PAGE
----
Similar to other Border States, the government of Kentucky began the Civil War by pledging no allegiance to either the United States or the Confederacy. This official neutrality eventually helped the Union, but it reflected the fact that many residents of Kentucky were divided as some supported the South while others supported the Union and most residents simply hoped to avoid the conflict. For Gen. Hanson, a Kentucky native and Union loyalist, this meant quite literally fighting a war against his brother, Roger Hanson, who was a Confederate General. 

This battle was part of what was known as "Morgan's Raid," an invasion of about 2,400 Confederate soldiers who made their way through parts of Kentucky, Indiana, Ohio, and West Virginia on a mission to turn sentiment against the Union, capture supplies from civilians and Union soldiers when possible, and divert Union soldiers away from the main battlefields further east.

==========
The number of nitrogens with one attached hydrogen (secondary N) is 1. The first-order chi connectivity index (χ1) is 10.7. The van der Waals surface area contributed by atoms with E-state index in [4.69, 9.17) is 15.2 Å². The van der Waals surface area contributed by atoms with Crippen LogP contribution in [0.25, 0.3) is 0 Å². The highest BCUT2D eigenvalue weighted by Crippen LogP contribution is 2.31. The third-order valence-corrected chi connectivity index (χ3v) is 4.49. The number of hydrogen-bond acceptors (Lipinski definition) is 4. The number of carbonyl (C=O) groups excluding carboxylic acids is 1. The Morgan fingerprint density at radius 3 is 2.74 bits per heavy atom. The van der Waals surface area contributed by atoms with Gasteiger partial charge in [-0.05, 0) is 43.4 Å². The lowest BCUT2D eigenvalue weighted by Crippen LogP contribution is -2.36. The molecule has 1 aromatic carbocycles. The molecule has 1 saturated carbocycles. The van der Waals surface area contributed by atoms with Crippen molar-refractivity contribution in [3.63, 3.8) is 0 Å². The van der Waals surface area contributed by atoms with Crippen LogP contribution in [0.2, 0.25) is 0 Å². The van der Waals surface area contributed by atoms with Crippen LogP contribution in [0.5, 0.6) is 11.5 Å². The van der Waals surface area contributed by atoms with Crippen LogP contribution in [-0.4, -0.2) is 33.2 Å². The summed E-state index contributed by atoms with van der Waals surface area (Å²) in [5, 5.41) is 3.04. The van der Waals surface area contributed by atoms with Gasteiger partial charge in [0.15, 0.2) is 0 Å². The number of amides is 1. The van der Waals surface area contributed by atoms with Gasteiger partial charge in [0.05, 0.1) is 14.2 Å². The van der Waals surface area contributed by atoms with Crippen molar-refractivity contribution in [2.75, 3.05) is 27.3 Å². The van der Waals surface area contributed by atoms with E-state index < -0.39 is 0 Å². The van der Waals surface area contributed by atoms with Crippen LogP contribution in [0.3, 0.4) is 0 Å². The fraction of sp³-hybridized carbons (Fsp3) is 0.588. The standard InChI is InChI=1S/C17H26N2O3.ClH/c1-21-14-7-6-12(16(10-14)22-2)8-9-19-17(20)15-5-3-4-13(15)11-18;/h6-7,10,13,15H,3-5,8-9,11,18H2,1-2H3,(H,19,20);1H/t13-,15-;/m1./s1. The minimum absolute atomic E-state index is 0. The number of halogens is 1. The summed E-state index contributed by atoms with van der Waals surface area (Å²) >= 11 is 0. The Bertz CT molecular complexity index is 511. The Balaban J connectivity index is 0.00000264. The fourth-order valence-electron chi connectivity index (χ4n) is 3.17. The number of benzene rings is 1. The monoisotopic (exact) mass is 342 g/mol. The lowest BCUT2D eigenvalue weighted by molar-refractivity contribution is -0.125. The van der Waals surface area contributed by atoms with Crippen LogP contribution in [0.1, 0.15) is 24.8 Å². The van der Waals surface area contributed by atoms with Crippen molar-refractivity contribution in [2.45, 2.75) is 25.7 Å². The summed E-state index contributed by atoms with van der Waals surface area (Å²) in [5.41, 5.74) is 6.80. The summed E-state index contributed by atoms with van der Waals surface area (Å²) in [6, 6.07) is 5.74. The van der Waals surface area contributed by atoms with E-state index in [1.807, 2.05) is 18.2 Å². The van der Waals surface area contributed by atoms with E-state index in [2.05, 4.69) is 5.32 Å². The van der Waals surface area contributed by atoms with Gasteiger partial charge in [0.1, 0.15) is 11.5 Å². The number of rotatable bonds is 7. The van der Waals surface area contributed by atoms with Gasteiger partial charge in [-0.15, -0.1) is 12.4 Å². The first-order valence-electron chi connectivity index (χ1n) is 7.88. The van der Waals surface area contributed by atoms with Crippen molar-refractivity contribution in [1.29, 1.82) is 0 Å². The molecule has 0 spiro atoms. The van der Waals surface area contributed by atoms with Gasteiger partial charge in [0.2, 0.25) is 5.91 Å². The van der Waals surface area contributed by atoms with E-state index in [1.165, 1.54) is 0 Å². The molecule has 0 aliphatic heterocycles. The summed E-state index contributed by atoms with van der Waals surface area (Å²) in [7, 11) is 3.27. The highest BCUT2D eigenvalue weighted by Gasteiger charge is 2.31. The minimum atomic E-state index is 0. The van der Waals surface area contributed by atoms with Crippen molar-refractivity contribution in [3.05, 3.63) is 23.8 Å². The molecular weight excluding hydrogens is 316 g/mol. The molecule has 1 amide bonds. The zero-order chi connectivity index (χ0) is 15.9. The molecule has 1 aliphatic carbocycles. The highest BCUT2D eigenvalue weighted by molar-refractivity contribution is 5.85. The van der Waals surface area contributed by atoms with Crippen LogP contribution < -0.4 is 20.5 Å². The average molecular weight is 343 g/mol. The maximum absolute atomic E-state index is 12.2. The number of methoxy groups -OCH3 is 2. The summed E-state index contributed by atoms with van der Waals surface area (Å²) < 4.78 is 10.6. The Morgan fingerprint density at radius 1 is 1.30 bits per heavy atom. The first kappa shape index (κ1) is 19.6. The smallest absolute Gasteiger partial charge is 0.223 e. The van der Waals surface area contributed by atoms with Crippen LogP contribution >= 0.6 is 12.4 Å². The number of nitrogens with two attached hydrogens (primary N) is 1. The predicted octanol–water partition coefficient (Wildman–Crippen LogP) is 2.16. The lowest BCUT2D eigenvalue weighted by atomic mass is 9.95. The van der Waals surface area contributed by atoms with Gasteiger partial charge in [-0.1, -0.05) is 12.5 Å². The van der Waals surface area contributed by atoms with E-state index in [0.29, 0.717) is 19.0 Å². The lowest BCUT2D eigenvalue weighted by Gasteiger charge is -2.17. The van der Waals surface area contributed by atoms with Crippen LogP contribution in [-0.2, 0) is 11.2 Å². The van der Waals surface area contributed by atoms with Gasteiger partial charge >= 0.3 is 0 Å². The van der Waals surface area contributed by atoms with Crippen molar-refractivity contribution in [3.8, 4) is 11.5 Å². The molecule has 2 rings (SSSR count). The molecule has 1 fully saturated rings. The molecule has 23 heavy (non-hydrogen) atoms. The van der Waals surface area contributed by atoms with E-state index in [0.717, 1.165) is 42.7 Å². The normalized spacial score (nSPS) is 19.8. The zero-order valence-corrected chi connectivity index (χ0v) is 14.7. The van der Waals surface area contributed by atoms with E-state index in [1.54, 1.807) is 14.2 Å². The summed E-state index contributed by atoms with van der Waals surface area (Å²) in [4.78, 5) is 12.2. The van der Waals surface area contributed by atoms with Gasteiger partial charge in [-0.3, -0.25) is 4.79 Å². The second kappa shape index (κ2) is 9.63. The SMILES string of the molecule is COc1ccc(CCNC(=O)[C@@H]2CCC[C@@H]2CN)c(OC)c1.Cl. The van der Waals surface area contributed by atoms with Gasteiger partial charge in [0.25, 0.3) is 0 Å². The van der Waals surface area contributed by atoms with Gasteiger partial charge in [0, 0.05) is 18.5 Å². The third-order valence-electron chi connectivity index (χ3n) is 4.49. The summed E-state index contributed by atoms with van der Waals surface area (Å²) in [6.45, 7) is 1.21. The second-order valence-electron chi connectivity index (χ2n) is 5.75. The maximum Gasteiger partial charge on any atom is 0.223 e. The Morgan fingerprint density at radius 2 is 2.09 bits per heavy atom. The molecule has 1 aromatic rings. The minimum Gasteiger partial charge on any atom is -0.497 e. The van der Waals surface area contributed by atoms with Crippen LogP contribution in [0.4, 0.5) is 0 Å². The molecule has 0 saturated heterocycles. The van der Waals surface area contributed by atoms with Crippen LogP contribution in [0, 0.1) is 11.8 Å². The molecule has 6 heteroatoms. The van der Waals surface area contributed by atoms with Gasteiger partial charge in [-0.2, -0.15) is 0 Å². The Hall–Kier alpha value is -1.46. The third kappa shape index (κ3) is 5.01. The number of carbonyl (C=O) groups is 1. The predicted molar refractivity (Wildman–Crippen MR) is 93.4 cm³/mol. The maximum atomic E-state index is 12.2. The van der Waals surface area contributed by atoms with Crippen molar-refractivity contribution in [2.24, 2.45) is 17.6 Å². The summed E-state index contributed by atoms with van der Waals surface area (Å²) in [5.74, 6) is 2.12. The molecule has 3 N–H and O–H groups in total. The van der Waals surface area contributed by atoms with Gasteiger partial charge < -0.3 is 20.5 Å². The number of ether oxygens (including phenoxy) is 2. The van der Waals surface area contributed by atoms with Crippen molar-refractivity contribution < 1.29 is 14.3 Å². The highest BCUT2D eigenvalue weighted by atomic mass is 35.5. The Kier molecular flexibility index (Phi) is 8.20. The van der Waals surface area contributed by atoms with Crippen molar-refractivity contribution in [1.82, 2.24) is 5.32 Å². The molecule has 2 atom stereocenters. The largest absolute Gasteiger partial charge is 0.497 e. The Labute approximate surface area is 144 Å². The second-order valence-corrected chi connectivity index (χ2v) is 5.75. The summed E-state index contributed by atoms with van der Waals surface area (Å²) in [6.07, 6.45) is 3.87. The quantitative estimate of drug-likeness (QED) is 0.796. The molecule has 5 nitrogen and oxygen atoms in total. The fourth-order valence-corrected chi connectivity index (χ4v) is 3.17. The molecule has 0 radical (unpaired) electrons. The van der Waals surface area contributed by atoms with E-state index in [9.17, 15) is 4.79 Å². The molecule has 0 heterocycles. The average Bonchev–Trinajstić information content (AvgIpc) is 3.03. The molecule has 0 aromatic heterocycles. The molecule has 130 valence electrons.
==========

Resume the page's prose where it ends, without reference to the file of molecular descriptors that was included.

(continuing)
On the previous day before the battle, July 4, Morgan and his men faced off against federal soldiers at the Battle of Tebbs Bend, south of Lebanon. After the battle had ended, Morgan and his force flanked the garrison and headed on for Louisville, which they had hoped to catch undefended. It was just the next day that they came across Hanson's men, in the town of Lebanon. 

Once the federal soldiers realized the invasion force had arrived, they quickly set up defenses, throughout the outskirts of the town, overturning wagons and fighting along fences lines. Morgan asked Hanson to surrender or be obliterated. The Union refused to surrender and despite being outnumbered, quickly turned the Confederates away. Not long afterwards, shots rang out and the battle commenced. The rebel soldiers forced the Union defenders back into the city where most of the Union men held up in the Louisville-Nashville Rail depot.